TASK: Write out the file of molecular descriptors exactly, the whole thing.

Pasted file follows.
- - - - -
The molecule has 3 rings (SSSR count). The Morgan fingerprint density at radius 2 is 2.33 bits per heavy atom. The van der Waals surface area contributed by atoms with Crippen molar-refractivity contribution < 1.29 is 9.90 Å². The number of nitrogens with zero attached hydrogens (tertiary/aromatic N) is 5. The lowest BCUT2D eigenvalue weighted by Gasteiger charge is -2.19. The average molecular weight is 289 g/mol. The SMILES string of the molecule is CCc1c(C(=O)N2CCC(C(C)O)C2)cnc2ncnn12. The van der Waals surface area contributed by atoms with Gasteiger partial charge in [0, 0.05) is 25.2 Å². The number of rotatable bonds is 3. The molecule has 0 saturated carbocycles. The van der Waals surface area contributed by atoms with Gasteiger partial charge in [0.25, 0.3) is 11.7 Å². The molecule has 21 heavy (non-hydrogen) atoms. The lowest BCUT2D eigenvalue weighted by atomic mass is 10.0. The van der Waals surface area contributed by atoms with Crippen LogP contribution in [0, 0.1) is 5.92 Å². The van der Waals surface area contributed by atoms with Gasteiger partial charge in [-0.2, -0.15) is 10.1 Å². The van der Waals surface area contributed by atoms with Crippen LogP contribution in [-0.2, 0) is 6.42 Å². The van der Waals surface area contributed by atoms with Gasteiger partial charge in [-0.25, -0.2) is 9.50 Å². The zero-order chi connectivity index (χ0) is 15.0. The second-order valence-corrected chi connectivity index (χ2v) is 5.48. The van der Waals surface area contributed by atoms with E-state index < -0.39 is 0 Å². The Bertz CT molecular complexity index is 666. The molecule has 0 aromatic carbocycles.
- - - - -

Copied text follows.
The molecule has 3 rings (SSSR count). The Morgan fingerprint density at radius 2 is 2.33 bits per heavy atom. The van der Waals surface area contributed by atoms with Crippen molar-refractivity contribution < 1.29 is 9.90 Å². The number of nitrogens with zero attached hydrogens (tertiary/aromatic N) is 5. The lowest BCUT2D eigenvalue weighted by Gasteiger charge is -2.19. The average molecular weight is 289 g/mol. The SMILES string of the molecule is CCc1c(C(=O)N2CCC(C(C)O)C2)cnc2ncnn12. The van der Waals surface area contributed by atoms with Gasteiger partial charge in [0, 0.05) is 25.2 Å². The number of rotatable bonds is 3. The molecule has 0 saturated carbocycles. The van der Waals surface area contributed by atoms with Gasteiger partial charge in [0.25, 0.3) is 11.7 Å². The molecule has 21 heavy (non-hydrogen) atoms. The lowest BCUT2D eigenvalue weighted by atomic mass is 10.0. The van der Waals surface area contributed by atoms with Crippen LogP contribution in [0, 0.1) is 5.92 Å². The van der Waals surface area contributed by atoms with Gasteiger partial charge in [-0.2, -0.15) is 10.1 Å². The van der Waals surface area contributed by atoms with Crippen LogP contribution in [-0.2, 0) is 6.42 Å². The van der Waals surface area contributed by atoms with Gasteiger partial charge in [-0.25, -0.2) is 9.50 Å². The zero-order chi connectivity index (χ0) is 15.0. The second-order valence-corrected chi connectivity index (χ2v) is 5.48. The van der Waals surface area contributed by atoms with E-state index < -0.39 is 0 Å². The Bertz CT molecular complexity index is 666. The molecule has 0 aromatic carbocycles.